As previously announced, the Italian Law of 22nd December 2011, No 214 on “Conversion, with amendments, of Decree Law of 6th December 2011, No 201 “(also known as the Monti Economic Measures ) was published in the Ordinary Supplement No 276 of Official Gazette No. 300 of December 27th, 2011.
The law, which came into force on the 28th of December, 2011, introduces the forecasted revolution of the Italian Privacy Code.
It should be noted that the conversion law has not led to further changes to the Privacy Code except for those already contained in the Decree Law of 6th December 2011.
In order to simplify compliance regarding privacy, the changes have effectively eliminated the right to protection of personal data for private and public bodies in Italy.
The following are the details of the changes to the regulations on personal data protection.
In Art. 4, paragraph 1, lett. b) of the Civil Code the notion of “personal data” is drastically reduced. All reference to private and public bodies or associations has disappeared from the definition and it has also been excluded from the category of “interested party”, referred to in subparagraph i).
In other words, only information relating to natural persons is now protected and only natural persons can exercise their rights under Art. 7, such as, for example, the right to find out the source of their personal data, to request their being updated, their rectification, their cancellation or to oppose their processing for commercial or advertising purposes.
In line with the rationale of these changes, the Monti measures also delete the last sentence of Art. 9, paragraph 4, of the Privacy Code, which set out the details of how to identify the natural person entitled to exercise the above rights on behalf of private bodies, public bodies or associations
Paragraph 3 bis of art. 5, has also been deleted even though it was only introduced a few months ago by the so-called “Development Decree” and which excluded from the application of the privacy Code the processing of data carried out by companies, organizations or associations for administrative and accounting purposes.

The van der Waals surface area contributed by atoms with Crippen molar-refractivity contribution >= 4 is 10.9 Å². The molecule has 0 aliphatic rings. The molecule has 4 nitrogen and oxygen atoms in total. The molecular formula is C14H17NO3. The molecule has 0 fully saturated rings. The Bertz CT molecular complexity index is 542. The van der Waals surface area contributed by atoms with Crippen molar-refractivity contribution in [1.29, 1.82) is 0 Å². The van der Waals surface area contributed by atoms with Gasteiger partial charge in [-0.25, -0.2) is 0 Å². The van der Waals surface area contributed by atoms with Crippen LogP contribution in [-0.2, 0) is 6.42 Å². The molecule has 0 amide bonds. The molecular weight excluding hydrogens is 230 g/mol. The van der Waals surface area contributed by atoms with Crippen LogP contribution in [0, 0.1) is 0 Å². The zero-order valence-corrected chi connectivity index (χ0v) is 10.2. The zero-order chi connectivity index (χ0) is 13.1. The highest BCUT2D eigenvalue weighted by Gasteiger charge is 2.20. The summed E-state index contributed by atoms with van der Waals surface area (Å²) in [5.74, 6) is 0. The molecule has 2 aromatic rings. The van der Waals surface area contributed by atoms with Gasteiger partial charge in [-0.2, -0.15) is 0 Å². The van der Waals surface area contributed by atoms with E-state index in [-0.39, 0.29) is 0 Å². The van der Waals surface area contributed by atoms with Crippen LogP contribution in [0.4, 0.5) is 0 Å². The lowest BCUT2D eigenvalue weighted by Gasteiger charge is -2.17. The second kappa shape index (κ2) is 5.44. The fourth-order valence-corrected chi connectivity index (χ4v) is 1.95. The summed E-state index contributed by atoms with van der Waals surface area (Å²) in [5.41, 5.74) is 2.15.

Letter h) of Art. 43 concerning the transfer of data of legal persons abroad has also been deleted.
In any case, the significant innovations provided for by Law 214 of 2011 do not affect obligations which companies processing personal data relating to individuals must comply with.
It is likely that this “liberalization” of the use of company data will benefit advertising activities targeted at companies and a clarifying comment by the Authority for the protection of personal data on this matter is not to be excluded.
Among the various provisions of the Monti government’s new economic measures (Law Decree no.201 of December 6, 2011) published in Official Gazette no. 284 of December 6, 2011, we find the introduction of a radical change to the Italian Privacy Code (Legislative Decree 196 of June 30, 2003).
In order to reduce the administrative burden on companies, by amending Article 4, paragraph 1, letter b) of the Privacy Code, Art.40, paragraph 2 excludes from the definition of personal data all information relating to private and public bodies or associations.
As a result of this exclusion the measures also include an amendment to Art. 4, paragraph 1, letter i) which defines who should be considered “an interested party” by the treatment of the data, namely the individual to whom the personal data refers. Whereas previously private and public bodies or associations could be “interested parties”, only natural persons are considered as “interested parties” with the current amendment.
Therefore this revolutionary provision limits the privacy protection of private and public bodies whose data can now be processed without having to obtain permission and restricts the right to data protection only to natural persons.
Alongside these significant changes, Monti’s measure also deletes the last sentence of Art. 9, paragraph 4 of the privacy Code, which detailed how to identify the natural person entitled to exercise rights on behalf of private bodies, public bodies or associations, paragraph 3-bis of art. 5, which excluded from the application of the Privacy Code the processing of data regarding public and private bodies and associations in communications between said bodies for administration and accountancy purposes, and finally also letter h) of paragraph 1 of article. 43 concerning the processing of data of private bodies, public bodies or associations when transferred abroad.